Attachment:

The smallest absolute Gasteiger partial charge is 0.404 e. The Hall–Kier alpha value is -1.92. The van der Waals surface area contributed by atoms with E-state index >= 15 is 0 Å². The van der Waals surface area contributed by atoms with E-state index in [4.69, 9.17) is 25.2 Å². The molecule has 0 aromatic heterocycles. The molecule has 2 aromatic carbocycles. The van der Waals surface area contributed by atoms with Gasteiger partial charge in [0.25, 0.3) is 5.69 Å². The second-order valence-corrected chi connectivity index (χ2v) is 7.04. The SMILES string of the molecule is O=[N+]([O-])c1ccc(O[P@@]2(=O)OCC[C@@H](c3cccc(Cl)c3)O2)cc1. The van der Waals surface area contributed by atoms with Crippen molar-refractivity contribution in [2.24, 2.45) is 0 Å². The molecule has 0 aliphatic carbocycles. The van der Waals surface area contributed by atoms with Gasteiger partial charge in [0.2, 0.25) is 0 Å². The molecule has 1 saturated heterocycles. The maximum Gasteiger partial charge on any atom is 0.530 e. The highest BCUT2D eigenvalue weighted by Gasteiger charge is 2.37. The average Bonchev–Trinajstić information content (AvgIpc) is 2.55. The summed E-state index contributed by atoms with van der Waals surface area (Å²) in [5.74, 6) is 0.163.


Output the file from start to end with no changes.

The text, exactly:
The smallest absolute Gasteiger partial charge is 0.404 e. The Hall–Kier alpha value is -1.92. The van der Waals surface area contributed by atoms with E-state index >= 15 is 0 Å². The van der Waals surface area contributed by atoms with E-state index in [4.69, 9.17) is 25.2 Å². The molecule has 0 aromatic heterocycles. The molecule has 2 aromatic carbocycles. The van der Waals surface area contributed by atoms with Gasteiger partial charge in [0.25, 0.3) is 5.69 Å². The second-order valence-corrected chi connectivity index (χ2v) is 7.04. The SMILES string of the molecule is O=[N+]([O-])c1ccc(O[P@@]2(=O)OCC[C@@H](c3cccc(Cl)c3)O2)cc1. The van der Waals surface area contributed by atoms with Crippen molar-refractivity contribution in [2.24, 2.45) is 0 Å². The molecule has 0 aliphatic carbocycles. The van der Waals surface area contributed by atoms with Gasteiger partial charge in [0.2, 0.25) is 0 Å². The molecule has 1 saturated heterocycles. The maximum Gasteiger partial charge on any atom is 0.530 e. The highest BCUT2D eigenvalue weighted by Gasteiger charge is 2.37. The average Bonchev–Trinajstić information content (AvgIpc) is 2.55. The summed E-state index contributed by atoms with van der Waals surface area (Å²) in [5.74, 6) is 0.163.